1. The relative pronouns:

The relative pronouns are:
 

Subject  Object  Possessive
who whom, who whose
which which whose
that that  


We use who and whom for people, and which for things.
We use that for people or things.

We use relative pronouns to introduce relative clauses, which tell us more about people and things.

2. Relative clauses to postmodify a noun 

We use relative clauses to postmodify a noun - to make clear which person or thing we are talking about. In these clauses we can have the relative pronoun who, which, whose or that

  • as subject (see Clauses Sentences and Phrases)

Isn’t that the woman who lives across the road from you?
The police said the accident that happened last night was unavoidable
The newspaper reported that the tiger which killed its keeper has been put down.

WARNING:
The relative pronoun is the subject of the clause.
We do not repeat the subject:

*The woman who [she] lives across the road…
*The tiger which [it] killed its keeper …

  • as object of a clause (see Clauses, Sentences and Phrases)

Have you seen those people who we met on holiday?
You shouldn’t believe everything that you read in the newspaper.
The house that we rented in London was fully furnished.
The food was definitely the thing which I enjoyed most about our holiday.

- Sometimes we use whom instead of who when the relative pronoun is the object:

Have you seen those people whom we met on holiday?

- When the relative pronoun is object of its clause we sometimes leave it out:

Have you seen those people we met on holiday?
You shouldn’t believe everything you read in the newspaper.
The house we rented in London was fully furnished.
The food was definitely the thing I enjoyed most about our holiday.

WARNING:
The relative pronoun is the object of the clause.
We do not repeat the object:

Have you seen those people who we met [them] on holiday?
The house that we rented [it] in London was fully furnished.
The food was definitely the thing I enjoyed [it] most about our holiday.

  • as object of a preposition. When the relative pronoun is the object of a preposition we usually put the preposition after the verb.:

You were talking to a woman >>> Who was the woman who you were talking to?
My parents live in that house >>> That’s the house that my parents live in.
You were talking about a book. I haven’t read it. >>> I haven’t read the book which you were talking about.

- When the relative pronoun is the object of a preposition we usually leave it out:

Who was the woman you were talking to?
That’s the house my parents live in.

- Sometimes we use whom instead of who:

Who was that woman whom you were talking about.

- When we use whom, which or whose the preposition sometimes comes at the beginning of the clause:

I haven’t read the book about which you were talking.

- We can use the possessive form, whose, in a relative clause:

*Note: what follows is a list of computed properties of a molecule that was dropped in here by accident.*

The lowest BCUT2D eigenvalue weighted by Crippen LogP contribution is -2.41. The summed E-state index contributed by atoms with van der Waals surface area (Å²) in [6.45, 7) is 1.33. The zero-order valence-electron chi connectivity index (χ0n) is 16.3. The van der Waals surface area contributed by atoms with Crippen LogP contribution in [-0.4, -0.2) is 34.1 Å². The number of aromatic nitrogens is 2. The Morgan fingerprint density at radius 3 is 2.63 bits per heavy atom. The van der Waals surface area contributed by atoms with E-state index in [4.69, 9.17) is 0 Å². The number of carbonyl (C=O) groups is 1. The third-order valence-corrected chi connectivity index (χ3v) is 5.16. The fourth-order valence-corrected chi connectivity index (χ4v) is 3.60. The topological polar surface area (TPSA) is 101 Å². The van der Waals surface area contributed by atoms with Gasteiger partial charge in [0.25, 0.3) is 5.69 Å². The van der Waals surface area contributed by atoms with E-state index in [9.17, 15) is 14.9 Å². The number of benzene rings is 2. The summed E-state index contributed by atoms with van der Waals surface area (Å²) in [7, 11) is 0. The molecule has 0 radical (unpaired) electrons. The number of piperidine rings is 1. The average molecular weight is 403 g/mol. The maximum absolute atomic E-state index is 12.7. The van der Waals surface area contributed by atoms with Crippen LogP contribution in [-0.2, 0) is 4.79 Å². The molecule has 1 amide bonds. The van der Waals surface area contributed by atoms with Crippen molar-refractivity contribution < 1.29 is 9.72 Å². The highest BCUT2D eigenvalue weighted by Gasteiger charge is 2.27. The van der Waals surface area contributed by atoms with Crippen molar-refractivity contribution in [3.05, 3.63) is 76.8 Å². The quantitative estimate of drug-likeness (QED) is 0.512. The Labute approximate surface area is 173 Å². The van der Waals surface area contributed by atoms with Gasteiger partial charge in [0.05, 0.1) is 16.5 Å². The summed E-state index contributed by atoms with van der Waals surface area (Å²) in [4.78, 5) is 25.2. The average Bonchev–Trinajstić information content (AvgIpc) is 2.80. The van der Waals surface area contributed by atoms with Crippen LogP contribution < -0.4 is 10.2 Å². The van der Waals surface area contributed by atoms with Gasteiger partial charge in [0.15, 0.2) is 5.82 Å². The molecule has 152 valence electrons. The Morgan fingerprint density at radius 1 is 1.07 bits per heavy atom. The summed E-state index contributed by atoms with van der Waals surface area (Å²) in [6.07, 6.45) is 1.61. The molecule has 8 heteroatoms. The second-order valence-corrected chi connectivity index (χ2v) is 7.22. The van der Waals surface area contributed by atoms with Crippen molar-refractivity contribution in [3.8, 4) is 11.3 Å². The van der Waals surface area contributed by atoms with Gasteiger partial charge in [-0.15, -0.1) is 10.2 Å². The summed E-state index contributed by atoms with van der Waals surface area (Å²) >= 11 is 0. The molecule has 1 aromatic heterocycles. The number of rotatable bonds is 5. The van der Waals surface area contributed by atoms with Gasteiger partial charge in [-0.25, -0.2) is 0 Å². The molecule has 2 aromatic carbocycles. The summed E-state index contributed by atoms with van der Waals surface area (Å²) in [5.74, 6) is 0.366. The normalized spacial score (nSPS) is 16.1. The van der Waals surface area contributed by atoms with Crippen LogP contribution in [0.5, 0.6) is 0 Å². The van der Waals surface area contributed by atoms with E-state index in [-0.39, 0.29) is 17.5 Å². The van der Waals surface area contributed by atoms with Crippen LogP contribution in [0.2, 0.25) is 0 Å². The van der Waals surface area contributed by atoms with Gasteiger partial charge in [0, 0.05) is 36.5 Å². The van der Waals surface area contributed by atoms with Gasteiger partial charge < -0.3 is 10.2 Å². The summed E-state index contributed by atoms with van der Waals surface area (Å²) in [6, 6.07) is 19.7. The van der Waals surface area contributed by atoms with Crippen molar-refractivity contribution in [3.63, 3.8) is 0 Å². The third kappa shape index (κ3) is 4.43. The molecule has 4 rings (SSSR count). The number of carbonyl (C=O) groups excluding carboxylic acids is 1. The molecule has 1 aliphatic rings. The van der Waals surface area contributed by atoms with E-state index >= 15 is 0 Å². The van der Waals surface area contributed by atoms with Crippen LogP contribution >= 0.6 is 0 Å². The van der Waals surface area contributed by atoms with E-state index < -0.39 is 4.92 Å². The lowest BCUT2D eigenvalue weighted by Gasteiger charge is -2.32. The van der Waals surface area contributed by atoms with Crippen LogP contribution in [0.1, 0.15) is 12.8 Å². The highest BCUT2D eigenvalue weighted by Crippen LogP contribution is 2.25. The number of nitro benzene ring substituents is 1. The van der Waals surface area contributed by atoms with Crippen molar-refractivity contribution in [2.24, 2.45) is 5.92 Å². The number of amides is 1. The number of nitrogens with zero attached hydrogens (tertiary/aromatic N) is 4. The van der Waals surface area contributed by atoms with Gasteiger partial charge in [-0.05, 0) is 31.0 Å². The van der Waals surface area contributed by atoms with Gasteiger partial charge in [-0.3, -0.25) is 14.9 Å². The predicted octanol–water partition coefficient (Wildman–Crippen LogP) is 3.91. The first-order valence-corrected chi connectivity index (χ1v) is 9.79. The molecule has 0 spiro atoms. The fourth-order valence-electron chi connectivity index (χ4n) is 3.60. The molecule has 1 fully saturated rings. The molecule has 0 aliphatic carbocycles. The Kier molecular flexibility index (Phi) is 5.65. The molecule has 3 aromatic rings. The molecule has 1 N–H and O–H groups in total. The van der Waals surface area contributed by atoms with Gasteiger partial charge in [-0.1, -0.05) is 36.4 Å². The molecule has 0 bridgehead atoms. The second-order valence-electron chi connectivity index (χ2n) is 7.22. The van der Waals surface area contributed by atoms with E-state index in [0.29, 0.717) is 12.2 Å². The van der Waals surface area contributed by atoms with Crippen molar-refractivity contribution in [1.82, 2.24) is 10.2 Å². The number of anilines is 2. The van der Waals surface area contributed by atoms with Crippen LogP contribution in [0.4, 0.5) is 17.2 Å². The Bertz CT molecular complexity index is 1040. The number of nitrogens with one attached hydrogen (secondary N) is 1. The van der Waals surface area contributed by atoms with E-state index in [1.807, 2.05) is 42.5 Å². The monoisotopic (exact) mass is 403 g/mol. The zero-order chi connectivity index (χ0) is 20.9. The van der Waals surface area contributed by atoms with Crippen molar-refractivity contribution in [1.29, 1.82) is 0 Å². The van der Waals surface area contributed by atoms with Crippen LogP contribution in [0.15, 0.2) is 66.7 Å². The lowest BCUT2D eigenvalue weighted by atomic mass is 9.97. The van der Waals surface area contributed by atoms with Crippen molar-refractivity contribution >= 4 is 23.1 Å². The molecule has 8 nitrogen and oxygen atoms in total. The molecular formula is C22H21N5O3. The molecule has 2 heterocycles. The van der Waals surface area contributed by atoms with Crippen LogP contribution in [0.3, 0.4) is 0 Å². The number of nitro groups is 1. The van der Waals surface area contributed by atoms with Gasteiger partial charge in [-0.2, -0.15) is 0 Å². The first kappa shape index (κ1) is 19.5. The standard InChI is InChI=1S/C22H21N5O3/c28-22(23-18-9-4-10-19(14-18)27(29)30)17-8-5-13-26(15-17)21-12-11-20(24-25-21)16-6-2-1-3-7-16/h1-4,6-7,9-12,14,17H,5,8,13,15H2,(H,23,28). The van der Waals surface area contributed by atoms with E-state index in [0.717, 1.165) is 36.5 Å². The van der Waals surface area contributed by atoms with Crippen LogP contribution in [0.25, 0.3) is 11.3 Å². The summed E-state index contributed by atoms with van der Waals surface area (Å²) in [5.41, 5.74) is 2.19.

I always forget that woman’s name >>> That’s the woman whose name I always forget.
I met a man whose brother works in Moscow.

3. Times and places

We also use when with times and where with places to make it clear which time or place we are talking about:

England won the world cup in 1996. It was the year when we got married.
I remember my twentieth birthday. It was the day when the tsunami happened.
Do you remember the place where we caught the train?
Stratford-upon-Avon is the town where Shakespeare was born.

... but we can leave out the word when:

England won the world cup in 1996. It was the year we got married.
I remember my twentieth birthday. It was the day the tsunami happened.

4. Giving additional information

 We use who, whom, whose, and which (but not that) in relative clauses to tell us more about a person or thing.

  • as subject (see Clauses, Sentences and Phrases)

My uncle, who was born in Hong Kong, lived most of his life overseas.
I have just read Orwell’s 1984, which is one of the most frightening books ever written.

WARNING:
The relative pronoun is the subject of the clause.
We do not repeat the subject:

My uncle, who [he] was born in Hong Kong, lived most of his life overseas.
I have just read Orwell’s 1984, which [it] is one of the most frightening books ever written.

  • as object (see Clauses, Sentences and Phrases)

We saw the latest Harry Potter film, which we really enjoyed.
My favourite actor is Marlon Brando, who I saw in “On the Waterfront”.

- we can use whom instead of who as object:

My favourite actor was Marlon Brando, whom I saw in “On the Waterfront”.

WARNING:
The relative pronoun is the object of the clause.
We do not repeat the object:

We saw the latest Harry Potter film, which we really enjoyed [it].
My favourite actor is Marlon Brando, who I saw [him] in “On the Waterfront”.

  • as object of a clause :

He finally met Paul McCartney, whom he had always admired.
We are going back to Venice, which we first visited thirty years ago.

We can also use who as the object.

He finally met Paul McCartney, who he had always admired.

WARNING:
The relative pronoun is the object of the clause.
We do not repeat the object:

He finally met Paul McCartney, whom he had always admired [him].
We are going back to Venice, which we first visited [it] thirty years ago.

  • as object of a preposition:

He decided to telephone Mrs. Jackson, who he had read about in the newspaper.